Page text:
Central SMT

SCOTTISH BUSES - A Colour Portfolio

Gavin Booth

First published April 2003, Ian Allan Publishing Ltd, £14.99

ISBN 0-7110-2951-2

This is a book about the 1980s, a time of political sea-change at home and around the world. New words entered the dictionary : Thatcherism, Reaganomics, deregulation, privatisation. Somebody called Sid advanced the cause of popular capitalism. Britain fought a war to keep the Falklands and entered into an agreement to give away Hong Kong. Unemployment soared, but so did house prices, and Middle Britain rose triumphant.

As far as Scottish buses are concerned, as the author himself says in his introduction, the 1980s must be regarded as a decade of two halves. In the first half, the old order still largely prevailed and the Scottish bus scene was instantly recognisable to anyone familiar with the previous two decades. Even the arrival of a brash new upstart called Stagecoach could not upset the essential sense of continuity. In 1985, the Scottish Bus Group reorganised itself, giving rise to bright new colour schemes, providing endless interest for enthusiasts and ensuring a continuing role for the paper sticker in the front windows of its buses. The second half of the decade was, of course, dominated by two of those new words : deregulation and privatisation. The streets of Glasgow became gridlocked with wall-to-wall buses, many of them crew-operated ex-London Routemasters.

One of the most striking aspects of this book is the very high quality of both the photography itself and the reproduction of the images on the printed page. It is a pleasure just to pick up the book and browse through the photographs, even before you get round to reading the captions. And in a sense that is one of the advantages of a book like this - you don't have to read it cover to cover. You can simply pick it up and enjoy it whenever you have a few minutes to spare and then put it down again, confident that its appeal will be just as fresh next time.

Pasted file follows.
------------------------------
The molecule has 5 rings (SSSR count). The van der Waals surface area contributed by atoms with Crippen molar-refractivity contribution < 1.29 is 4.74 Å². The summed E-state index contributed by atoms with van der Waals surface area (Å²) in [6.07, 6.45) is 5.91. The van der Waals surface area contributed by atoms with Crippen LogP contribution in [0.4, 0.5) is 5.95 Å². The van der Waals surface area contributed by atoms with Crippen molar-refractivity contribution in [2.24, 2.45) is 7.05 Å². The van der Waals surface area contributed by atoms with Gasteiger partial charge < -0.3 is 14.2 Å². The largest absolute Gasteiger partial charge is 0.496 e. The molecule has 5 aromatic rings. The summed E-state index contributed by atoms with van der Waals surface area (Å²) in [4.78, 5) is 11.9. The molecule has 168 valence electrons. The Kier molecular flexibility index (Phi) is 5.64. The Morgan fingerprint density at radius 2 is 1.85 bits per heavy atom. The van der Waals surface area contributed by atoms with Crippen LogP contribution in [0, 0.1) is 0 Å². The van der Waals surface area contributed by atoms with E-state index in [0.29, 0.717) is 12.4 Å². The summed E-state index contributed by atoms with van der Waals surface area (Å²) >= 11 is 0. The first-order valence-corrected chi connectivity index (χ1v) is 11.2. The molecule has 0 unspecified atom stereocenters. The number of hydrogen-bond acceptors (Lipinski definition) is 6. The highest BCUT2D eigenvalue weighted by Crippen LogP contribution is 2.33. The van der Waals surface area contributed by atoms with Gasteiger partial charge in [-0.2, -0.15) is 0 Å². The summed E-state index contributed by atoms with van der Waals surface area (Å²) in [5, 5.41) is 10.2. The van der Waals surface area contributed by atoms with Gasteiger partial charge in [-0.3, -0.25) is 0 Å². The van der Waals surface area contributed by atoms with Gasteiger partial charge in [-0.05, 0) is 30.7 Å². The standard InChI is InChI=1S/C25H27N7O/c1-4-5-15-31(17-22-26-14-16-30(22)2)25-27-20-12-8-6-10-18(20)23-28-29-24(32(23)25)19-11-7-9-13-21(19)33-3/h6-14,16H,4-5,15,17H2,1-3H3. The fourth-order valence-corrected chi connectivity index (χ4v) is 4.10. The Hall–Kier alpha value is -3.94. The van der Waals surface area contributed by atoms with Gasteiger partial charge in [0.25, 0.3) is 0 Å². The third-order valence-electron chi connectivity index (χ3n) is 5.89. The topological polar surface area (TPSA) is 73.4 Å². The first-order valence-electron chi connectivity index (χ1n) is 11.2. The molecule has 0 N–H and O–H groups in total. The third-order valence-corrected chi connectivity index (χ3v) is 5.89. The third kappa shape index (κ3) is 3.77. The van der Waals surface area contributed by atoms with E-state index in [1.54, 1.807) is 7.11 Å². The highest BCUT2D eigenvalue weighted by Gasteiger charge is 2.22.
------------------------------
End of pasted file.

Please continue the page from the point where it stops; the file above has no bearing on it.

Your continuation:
From a strict Central SMT viewpoint, the content is lighter than in Gavin's previous volume Glory Days : Scottish Bus Group. But that is only to be expected. This book is about the Scottish bus scene in its entirety and diversity, not just about the SBG. And the breadth of coverage is impressive. In a sense, the two cover pictures say it all : everything from a rural picture-postcard scene on the front to the unmistakeable new town architecture on the back cover. Complementing the impressive geographical coverage is a commendable variety of bus types, liveries and operations : everything from the rural Post Bus to the urban Atlantean, touring coach to deregulated minibus, McGill's bendy to Magicbus Megadekka.

I made it a total of 88 high quality colour images and, as far as I can see, they are all the author's own work. Gavin Booth does, of course, have an excellent track record as a transport author and this latest offering lives up to expectations. At £14.99, it is a worthy addition to any collection and is guaranteed to evoke memories of a colourful period of profound change in the Scottish bus industry.

Available from all good bookshops or direct from the publishers: 

Ian Allan Mail Order Dept,
4 Watling Drive, Hinckley, Leics, LE10 3EY
Tel: 01455 233747
Fax: 01455 233737
E-mail: midlandbooks<AT>compuserve.com (NB : please edit e-mail address!)

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